The auto parts store mentioned in his most recent blog post opened a while back. Barraco's new banquet and catering location a few blocks west is under construction. We've seen a few changes on 95th St., but not a lot that's worth noting.
A recent conversation with a friend on related issues inspired me to revisit Jane Jacobs' The Death and Life of Great American Cities. Though it was originally published in the 1960s, many of the observations she made about urban life and urban planning are as relevant today as they were 50+ years ago.
The long-term trend of car-centric planning, widening streets and highways and segregating residential and retail has been disastrous for the vitality of many neighborhood business districts. Loss of old commercial buildings, as we've seen on 95th St. recently, creates additional barriers to the creation of new small businesses. The following passage from Jane Jacobs' book is as true now as it was in the 1960s.
"If a city area has only new buildings, the enterprises that can exist there are automatically limited to those that can support the high costs of new construction. These high costs of occupying new buildings may be levied in the form of rent, or they may be levied in the form of an owner’s interest and amortization payments on the capital costs of the construction. However the costs are paid off, they have to be paid off. And for this reason, enterprises that support the cost of new construction must be capable of paying a relatively high overhead.
Chain stores, chain restaurants and banks go into new construction. But neighborhood bars, foreign restaurants and pawn go into older buildings. Supermarkets and shoe stores often go into new buildings; good bookstores and antique dealers seldom do. Well-subsidized opera and art museums often go into new buildings. But the unformalized feeders of the arts – studios, galleries, stores for musical instruments and art supplies, backrooms where the low earning power of a seat and a table can absorb uneconomic discussions – these go into old buildings. Perhaps more significant, hundreds of ordinary enterprises, necessary to the safety and public life of streets and neighborhoods, and appreciate for the convenience and personal quality, can make out successfully in old buildings, but are inexorably slain by the high overhead of new construction."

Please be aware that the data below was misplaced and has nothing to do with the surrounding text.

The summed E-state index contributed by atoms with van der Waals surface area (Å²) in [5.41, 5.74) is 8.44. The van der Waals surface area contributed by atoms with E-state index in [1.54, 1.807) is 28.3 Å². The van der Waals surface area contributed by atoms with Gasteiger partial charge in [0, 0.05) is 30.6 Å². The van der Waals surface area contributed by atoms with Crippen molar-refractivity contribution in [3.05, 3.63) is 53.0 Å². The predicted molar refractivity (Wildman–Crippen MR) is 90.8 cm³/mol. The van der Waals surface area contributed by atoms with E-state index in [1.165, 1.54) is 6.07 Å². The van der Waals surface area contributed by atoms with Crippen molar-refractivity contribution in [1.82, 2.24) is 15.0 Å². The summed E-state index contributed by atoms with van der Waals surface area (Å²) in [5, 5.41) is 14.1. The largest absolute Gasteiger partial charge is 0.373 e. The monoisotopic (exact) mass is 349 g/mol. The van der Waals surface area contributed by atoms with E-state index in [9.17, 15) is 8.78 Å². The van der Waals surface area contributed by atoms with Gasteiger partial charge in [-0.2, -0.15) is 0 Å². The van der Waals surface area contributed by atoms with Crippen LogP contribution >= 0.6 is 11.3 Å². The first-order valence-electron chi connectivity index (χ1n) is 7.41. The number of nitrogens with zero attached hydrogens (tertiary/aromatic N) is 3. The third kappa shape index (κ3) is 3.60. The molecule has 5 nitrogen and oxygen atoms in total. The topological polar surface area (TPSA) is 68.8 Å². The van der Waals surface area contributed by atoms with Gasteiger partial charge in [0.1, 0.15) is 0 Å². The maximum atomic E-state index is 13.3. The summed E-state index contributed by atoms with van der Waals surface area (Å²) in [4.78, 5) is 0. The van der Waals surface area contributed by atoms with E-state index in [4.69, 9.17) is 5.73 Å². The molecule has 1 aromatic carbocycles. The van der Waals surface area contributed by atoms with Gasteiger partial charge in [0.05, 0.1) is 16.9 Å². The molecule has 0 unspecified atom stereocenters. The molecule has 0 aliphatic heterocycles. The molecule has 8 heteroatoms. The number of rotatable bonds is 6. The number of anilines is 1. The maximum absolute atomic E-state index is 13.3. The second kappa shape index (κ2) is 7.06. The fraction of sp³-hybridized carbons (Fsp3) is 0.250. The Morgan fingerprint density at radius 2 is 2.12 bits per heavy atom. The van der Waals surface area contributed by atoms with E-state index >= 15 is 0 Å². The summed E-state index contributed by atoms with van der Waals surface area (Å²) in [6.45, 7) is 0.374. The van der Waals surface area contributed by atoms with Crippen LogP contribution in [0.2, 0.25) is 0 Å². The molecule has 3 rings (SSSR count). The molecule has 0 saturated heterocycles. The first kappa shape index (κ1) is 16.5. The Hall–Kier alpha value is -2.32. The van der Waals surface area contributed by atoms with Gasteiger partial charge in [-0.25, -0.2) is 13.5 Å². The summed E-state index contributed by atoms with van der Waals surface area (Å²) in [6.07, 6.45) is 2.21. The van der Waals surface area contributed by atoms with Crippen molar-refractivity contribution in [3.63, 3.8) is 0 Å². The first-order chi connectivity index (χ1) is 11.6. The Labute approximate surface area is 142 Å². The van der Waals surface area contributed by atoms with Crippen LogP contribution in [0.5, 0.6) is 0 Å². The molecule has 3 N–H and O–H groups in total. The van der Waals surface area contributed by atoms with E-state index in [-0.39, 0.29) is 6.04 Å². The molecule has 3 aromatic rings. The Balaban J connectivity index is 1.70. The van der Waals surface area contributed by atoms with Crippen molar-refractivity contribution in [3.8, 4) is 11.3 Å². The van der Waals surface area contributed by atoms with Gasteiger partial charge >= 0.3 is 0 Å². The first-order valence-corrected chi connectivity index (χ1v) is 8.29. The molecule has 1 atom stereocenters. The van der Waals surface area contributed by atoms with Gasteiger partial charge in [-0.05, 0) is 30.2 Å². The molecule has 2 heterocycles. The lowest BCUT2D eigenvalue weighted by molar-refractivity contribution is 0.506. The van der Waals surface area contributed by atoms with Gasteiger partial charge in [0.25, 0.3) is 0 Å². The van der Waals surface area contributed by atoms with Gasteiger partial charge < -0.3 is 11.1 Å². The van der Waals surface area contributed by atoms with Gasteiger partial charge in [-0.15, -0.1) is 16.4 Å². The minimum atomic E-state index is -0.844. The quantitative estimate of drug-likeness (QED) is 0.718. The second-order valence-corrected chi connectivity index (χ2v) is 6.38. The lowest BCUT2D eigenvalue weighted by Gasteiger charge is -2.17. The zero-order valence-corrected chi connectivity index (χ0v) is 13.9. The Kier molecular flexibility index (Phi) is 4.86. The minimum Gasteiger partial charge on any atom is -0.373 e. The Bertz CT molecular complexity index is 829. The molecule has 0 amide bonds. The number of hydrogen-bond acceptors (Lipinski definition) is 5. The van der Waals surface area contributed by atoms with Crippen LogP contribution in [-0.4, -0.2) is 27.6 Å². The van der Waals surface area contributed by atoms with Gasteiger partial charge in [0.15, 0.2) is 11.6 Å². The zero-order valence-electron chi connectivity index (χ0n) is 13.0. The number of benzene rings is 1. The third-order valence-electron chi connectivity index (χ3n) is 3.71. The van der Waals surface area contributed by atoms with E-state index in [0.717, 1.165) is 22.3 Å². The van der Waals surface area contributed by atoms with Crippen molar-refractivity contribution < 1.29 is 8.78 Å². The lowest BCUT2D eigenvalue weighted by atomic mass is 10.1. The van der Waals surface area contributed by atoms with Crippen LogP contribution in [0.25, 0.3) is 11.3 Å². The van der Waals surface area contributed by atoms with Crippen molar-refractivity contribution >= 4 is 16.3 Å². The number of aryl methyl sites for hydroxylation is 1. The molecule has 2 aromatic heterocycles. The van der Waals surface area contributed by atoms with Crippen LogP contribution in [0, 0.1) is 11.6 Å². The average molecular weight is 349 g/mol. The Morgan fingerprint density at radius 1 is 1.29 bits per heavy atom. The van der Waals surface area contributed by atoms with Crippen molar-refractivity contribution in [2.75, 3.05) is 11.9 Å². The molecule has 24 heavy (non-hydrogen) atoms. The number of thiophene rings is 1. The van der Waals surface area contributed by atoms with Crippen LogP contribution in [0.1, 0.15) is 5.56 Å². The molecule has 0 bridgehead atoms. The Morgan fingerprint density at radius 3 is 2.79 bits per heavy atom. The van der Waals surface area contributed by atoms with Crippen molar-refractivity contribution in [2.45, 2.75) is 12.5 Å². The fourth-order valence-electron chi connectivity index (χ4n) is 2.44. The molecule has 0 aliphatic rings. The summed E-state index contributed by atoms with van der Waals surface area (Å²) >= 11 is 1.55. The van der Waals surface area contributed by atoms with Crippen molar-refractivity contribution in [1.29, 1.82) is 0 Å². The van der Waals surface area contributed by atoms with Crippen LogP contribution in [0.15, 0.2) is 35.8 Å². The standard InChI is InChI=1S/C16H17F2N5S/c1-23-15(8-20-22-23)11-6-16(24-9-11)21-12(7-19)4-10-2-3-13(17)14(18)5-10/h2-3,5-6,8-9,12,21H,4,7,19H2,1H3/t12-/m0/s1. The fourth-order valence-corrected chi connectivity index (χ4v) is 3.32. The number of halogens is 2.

The old pedestrian-centric practice of integrating small retail spaces into residential blocks makes a neighborhood more vibrant. Having small businesses adjacent to homes can make a block much more lively than nearby residential areas that are isolated from small businesses.
The Pullman Cafe in Pullman, Ellie's Cafe in Morgan Park, Kusanya Cafe in Englewood and Ain't She Sweet and Sip and Savor in Bronzeville are good examples of these kinds of spaces.
Conversations about expanding the Divvy Bikes service area further south inspire questions about where we might be able to put stations in between our major business streets and Metra stations in order to effectively service each new neighborhood. Neighborhood small businesses are natural destination for bike share, as well as being more suitable locations than in front of single family homes.
Independent neighborhood businesses can add a special vitality that isn't usually created by chain businesses. Well maintained vintage buildings add to the character of a neighborhood in ways that new construction rarely does. Let's not waste the resources we've got.
For more info on the businesses above, click here:
Ain't She Sweet
Sip and Savor